A momme weight of 12-19 is considered good quality with those in the range of 16-19 being very high quality. Cheap silk sheets almost always have a low momme weight because physically less silk has been used to make them. Anything lower than 12 momme feels lightweight and flimsy, and not particularly smooth or luxurious. What’s more, it tears easily, is difficult to wash and doesn’t last as long as those that are heavier.

Gauze – 3 to 5 momme weight

Chiffon – 6 to 8 momme weight

Habutai – 5 to 16 momme weight

Charmeuse – 16 to 30 momme weight


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Environmental Factors

As silk is a by-product of an animal, it is not vegan. However, it has a much lower carbon footprint compared to synthetic fibres. The conventional method of producing synthetic fibres is far from green due to the fact they are derived from petrochemicals which are not renewable; they are energy-intensive, do not biodegrade and are not easy to recycle. Silk, on the other hand, is a biodegradable, compostable material. Compared to cotton, for example, there is far less impact on the land, water and air, and it doesn’t involve the use of pesticides.


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Silk Benefits

Silk as a fibre is hypoallergenic, meaning that those who suffer from allergies and skin conditions will find it easier to get a good nights rest as apposed to with regular cotton bedlinen. The sericin residue is a natural repellent that keeps bacteria, dust mites and moulds out and unable to breed.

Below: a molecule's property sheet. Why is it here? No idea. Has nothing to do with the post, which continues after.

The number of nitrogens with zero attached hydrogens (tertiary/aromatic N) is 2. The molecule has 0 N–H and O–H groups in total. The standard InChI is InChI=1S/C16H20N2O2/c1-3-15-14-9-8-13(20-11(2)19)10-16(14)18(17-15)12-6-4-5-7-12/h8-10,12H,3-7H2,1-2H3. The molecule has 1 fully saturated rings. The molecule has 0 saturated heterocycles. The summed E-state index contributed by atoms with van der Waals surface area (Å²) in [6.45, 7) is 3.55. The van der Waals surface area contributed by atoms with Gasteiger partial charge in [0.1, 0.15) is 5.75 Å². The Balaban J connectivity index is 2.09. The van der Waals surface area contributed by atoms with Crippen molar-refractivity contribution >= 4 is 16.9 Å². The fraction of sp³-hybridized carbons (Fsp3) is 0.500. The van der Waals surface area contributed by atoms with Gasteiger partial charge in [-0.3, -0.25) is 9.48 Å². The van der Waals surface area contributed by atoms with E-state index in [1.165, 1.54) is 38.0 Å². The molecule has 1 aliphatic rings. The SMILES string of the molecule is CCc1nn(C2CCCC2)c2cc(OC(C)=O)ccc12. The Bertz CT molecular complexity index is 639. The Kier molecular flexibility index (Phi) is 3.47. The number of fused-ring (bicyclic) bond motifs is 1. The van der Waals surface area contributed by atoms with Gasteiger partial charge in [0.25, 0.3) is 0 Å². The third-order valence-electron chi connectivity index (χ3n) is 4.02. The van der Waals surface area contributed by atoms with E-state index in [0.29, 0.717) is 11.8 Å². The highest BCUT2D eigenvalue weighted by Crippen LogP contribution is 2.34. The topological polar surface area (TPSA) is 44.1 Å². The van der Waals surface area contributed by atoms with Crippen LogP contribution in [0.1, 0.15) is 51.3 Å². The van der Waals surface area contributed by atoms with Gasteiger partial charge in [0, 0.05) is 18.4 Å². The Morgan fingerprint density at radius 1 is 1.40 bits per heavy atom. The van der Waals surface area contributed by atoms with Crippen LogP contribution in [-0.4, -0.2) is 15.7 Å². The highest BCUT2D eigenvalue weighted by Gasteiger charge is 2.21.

Due to the structure of the strands, silk is a breathable material. It is hollow through the centre of the fibre, meaning air can pass through it. This leads to a cooler more comfortable sleep with fewer sweats, unlike its satin counterparts. Read more about the difference between satin and silk.

Silk thread, although delicate, is in fact incredibly strong, but it loses up to 20% of its strength when wet and the threads can become compromised- if it is elongated even a small amount, it remains stretched. It can also be weakened if exposed to too much sunlight. Read more about how to care for silk products.

Silk helps keep moisture close to your skin and will help your skin stay more hydrated than many fabrics on the market. Sleeping on silk is a great option for helping your skin maintain its natural moisture. It holds a whole host of hair and skin benefits due to its smoothness and moisture-wicking properties.

Also read: Benefits of sleeping on silk


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Hollie Shirley
Hair & Skincare Editor

Hollie Shirley is SILKUP’s hair and skincare editor. She’s obsessed with all things hair care and results-driven skincare, that is kind to the environment and your wallet. She has a weakness for limited edition eyeshadows and is always testing out the newest and greatest deep conditioners. Hollie has a passion for hair and is studying Trichology, working towards becoming a Member of the Association of Registered Trichologists.